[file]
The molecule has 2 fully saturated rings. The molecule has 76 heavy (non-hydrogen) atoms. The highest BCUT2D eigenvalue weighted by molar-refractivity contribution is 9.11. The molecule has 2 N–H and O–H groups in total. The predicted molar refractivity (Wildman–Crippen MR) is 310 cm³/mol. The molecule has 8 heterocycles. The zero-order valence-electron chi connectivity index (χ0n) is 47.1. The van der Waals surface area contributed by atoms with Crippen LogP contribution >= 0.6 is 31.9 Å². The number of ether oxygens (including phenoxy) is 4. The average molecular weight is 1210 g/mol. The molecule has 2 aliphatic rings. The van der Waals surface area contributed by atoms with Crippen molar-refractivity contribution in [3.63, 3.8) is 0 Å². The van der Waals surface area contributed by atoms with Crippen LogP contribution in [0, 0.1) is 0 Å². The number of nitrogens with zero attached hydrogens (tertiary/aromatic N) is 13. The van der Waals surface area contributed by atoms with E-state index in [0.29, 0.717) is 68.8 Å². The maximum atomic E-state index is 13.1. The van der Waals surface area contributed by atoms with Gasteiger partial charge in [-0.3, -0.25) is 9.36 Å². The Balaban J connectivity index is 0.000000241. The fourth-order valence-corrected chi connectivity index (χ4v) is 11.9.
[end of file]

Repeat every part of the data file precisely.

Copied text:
The molecule has 2 fully saturated rings. The molecule has 76 heavy (non-hydrogen) atoms. The highest BCUT2D eigenvalue weighted by molar-refractivity contribution is 9.11. The molecule has 2 N–H and O–H groups in total. The predicted molar refractivity (Wildman–Crippen MR) is 310 cm³/mol. The molecule has 8 heterocycles. The zero-order valence-electron chi connectivity index (χ0n) is 47.1. The van der Waals surface area contributed by atoms with Crippen LogP contribution >= 0.6 is 31.9 Å². The number of ether oxygens (including phenoxy) is 4. The average molecular weight is 1210 g/mol. The molecule has 2 aliphatic rings. The van der Waals surface area contributed by atoms with Crippen molar-refractivity contribution in [3.63, 3.8) is 0 Å². The van der Waals surface area contributed by atoms with Crippen LogP contribution in [0, 0.1) is 0 Å². The number of nitrogens with zero attached hydrogens (tertiary/aromatic N) is 13. The van der Waals surface area contributed by atoms with E-state index in [0.29, 0.717) is 68.8 Å². The maximum atomic E-state index is 13.1. The van der Waals surface area contributed by atoms with Gasteiger partial charge in [-0.3, -0.25) is 9.36 Å². The Balaban J connectivity index is 0.000000241. The fourth-order valence-corrected chi connectivity index (χ4v) is 11.9.